VIRUS 2020

14 November VIRUS 2020

14 November, VIRUS 2020

Fernando’s ghost: With a fire in his belly and not much else Anthony Martin Fernando agitated for Aboriginal rights a century ago from self-imposed exile in Europe. Awaye! ABC RN

The Pandemic Is Showing Us How Capitalism Is Amazing, and Inadequate. NY Times

The Pointers over Miilba’s estuary

The senses star-struck, sea and sky together and Venus and the Pointers and Southern Cross over the ocean.
Birds come alive for the theatre of it all, ambient moments, clouds in rich blue habitat and landing on Miilba, more quicksilver than water. Submerged, wide and high, extra eyeballs on order.

A Mosquito draws blood on the back of my hand, small fish in a vaudeville act, their trajectory like a ski jump in reverse. A Dollarbird flies over, a Golden Whistler sings from the forest, a female jumps down onto the sand for a few moments, grey, nondescript, a little yellow on rump, but agile and wonderful.

A pair of Oystercatchers swoop in from up river, one calling continually, lands on a sand spit the other on the rocky knuckle gets to work, silently probing. A pair of Scrubwrens climb the cliff behind me, swallows start threading the air space over the river, a small group of Black Cormorants fly in, it’s a litany.
I am photographing Crinum Lilies when Black Cockatoos fly over


A bunch of wasps crowd a wide-open magnolia flower, the yellow stamens have dropped onto the saucer of petals. I can hear them falling to the ground as the wasps crowd in.
An hour later not a wasp in sight.


Ginnigay Gary
I hope this finds you very well. How is the apnia? I haven’t got my machine yet!
I was told Miilba is the name for Deep Creek at Valla (Can’t recall by who) but the other day, on the radio with Fi, your Gumbaynggirr translation of ‘Always was always will be’ seemed to have Miilba in it?


I put on the radio in the middle of an interesting climax full of vigour, then the music wanders and I dislike it. No idea of the piece, sounds thirties. It ends as I am about to turn it off, Bartok’s The Miraculous Mandarin. I feel disappointed, I love the string quartets so.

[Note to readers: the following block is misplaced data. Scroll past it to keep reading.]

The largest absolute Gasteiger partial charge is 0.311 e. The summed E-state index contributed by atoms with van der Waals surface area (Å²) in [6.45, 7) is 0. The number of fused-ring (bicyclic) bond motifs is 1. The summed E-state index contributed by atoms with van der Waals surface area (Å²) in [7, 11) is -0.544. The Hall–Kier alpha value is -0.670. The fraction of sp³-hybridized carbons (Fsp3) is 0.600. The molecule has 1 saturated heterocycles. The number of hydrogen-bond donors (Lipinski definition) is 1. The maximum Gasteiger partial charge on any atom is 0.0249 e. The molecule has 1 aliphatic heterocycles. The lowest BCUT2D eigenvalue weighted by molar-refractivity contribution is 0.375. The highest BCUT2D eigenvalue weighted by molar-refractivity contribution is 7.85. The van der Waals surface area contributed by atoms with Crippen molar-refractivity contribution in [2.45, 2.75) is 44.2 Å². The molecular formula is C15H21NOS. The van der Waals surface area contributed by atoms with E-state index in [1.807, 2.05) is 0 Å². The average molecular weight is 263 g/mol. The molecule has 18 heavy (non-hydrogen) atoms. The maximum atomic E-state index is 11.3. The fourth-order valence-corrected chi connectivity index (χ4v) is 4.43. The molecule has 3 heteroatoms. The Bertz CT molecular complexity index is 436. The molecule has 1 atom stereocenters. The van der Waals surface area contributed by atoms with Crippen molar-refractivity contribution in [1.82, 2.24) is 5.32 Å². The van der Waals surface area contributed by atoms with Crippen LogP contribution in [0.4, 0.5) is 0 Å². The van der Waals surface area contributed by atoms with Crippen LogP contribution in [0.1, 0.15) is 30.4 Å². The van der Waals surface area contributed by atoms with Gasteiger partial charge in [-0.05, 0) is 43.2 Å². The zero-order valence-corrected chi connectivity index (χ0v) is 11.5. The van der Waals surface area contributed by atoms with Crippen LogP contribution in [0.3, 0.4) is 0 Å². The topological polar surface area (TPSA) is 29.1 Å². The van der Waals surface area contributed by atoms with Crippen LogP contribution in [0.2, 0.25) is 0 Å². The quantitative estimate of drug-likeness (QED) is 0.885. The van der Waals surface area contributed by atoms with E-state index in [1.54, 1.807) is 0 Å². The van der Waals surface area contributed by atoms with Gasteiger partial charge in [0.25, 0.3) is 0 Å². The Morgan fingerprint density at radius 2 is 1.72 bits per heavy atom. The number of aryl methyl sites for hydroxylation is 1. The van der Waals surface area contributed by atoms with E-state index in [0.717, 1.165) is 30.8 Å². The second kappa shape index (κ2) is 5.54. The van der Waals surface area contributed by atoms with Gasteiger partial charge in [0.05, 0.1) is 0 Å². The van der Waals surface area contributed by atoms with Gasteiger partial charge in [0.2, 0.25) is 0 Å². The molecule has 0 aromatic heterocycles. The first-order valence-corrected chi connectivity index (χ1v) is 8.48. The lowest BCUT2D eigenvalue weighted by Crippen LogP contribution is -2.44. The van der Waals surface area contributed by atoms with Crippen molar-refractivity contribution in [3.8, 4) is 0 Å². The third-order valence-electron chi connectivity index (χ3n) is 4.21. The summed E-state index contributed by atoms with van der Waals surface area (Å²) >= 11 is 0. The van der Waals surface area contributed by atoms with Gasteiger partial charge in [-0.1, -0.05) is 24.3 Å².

I feed the mulch distracted by vibrating shadows, butterfly electrons around the Fingerlime.


Siesta – we lie in bed touching watching the trees dance. A pair of Dollarbirds fly up to the limb where the Rainbows and then the Galahs were considering nesting, the hole is now hidden by new growth. The Crested Pigeons are back on the nest, their second brood


Wyn cleans the birdbath and I wait – say, I need camouflage. She comes back and puts a sheet over me (without eyeholes).


Anthony Martin Fernando pleading for the rights of indigenous Australians, London

I listen to Daniel Browning’s ‘Fernando’s ghost’ on Awaye! ABC.
Anthony  Fernando was born in Woolloomooloo to an Aboriginal mother. He sailed to Europe before WW1 in self-imposed exile. From Austria he went to Italy from where he was deported to Britain in 1923. He paraded placards in London, bitter about the dispossession and violence of First Nations peoples in Australia. He demonstrated outside Australia House and spoke at Speaker’s Corner, Hyde Park in the thirties. He suffered constant racial abuse in England and was destitute, living in hostels. He died from senile dementia in hospital in 1949, aged 84.

‘We are despised and rejected but it is the Black people who keep this country in all its greatness.’[1]


[1]  ‘Fernando’s ghost, The life of an Aboriginal prophet’, Awaye!, ABC RN, 14.11.2020

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